Discomfort as a sign that you are learning
We were surprised at what we foundWe were quite surprised when saw the results. The top 3 was very clear: practicing with the trainers, practicing with other participants, and practicing with the live client. What struck us was how they ended up head and shoulders above all other items. Perhaps even more surprising (and somewhat disappointing, I must admit) was the pitiful position of our theoretical PowerPoint presentations: at the very bottom of the list. Up til then we had always started our courses with a presentation of half an hour (sometimes it took a bit longer). Now and then, we noticed some participants losing their attention but we carried on because, hey, those participants needed to get some good background information, didn't they?
Good practice is uncomfortableAfter this evaluation we have drastically changed our approach and priorities in our courses. We put much more emphasis on practicing and we don't do any presentations anymore. The way we practice has also changed and become more specific. We use deliberate practice (read here how that works). This way of practicing is not too comfortable because the focus is constantly on what you find hard to do. During practice you are constantly confronted with those parts of your performance which are not yet effective. Also, while practicing you get specific and detailed feedback. You keep practicing those hard parts over and over until they get better and better.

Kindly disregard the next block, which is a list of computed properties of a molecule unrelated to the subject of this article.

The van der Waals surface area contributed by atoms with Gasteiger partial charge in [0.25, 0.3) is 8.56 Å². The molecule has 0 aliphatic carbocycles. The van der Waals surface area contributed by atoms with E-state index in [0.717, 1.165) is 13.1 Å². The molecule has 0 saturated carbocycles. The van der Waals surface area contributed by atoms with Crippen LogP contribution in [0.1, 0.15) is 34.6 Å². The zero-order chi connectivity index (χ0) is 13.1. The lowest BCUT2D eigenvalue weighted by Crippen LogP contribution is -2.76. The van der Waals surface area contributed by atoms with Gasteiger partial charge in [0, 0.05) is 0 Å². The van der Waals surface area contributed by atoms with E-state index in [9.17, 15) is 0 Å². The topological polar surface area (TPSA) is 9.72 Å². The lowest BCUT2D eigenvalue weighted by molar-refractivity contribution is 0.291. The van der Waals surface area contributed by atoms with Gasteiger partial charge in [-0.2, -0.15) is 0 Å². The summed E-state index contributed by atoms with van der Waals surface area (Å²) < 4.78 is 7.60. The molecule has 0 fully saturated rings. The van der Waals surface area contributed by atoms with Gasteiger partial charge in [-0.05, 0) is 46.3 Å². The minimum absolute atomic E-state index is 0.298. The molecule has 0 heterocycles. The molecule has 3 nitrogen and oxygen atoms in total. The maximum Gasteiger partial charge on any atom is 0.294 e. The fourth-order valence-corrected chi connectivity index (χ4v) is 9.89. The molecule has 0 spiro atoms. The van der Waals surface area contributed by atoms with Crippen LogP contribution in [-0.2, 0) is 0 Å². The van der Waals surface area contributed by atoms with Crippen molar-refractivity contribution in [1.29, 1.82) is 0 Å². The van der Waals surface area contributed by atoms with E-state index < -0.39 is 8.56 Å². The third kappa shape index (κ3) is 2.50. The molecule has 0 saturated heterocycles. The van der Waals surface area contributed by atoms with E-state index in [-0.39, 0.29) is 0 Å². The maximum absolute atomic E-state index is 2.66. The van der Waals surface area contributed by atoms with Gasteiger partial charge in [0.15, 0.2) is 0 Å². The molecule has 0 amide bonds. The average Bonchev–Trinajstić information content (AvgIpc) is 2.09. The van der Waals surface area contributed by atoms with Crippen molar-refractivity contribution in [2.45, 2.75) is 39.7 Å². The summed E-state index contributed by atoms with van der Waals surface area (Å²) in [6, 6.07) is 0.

Some time ago, a participant who had just finished a course told us that, at first, he had found deliberate practice quire frustrating. He was surprised by this way of practicing and said it was quite different from what he had expected. At the same time, he noticed that it did work. He noticed that he had actually improved after 20 minutes of deliberate practice. This made him curious and he started reading more about deliberate practice. Gradually, he had become more and more motivated for deliberate practice. On the last day of the course he was very motivated.
While practicing together I saw signs of fruastration when things did not go right -which is normal during deliberate practice- but I also saw an eager attitude. He even smiled sometimes and said things like: "Okay, I'll just try once more." He kept trying again and again and he kept improving bit by bit. After about 15 minutes he had become clearly more competent at what he had been practicing.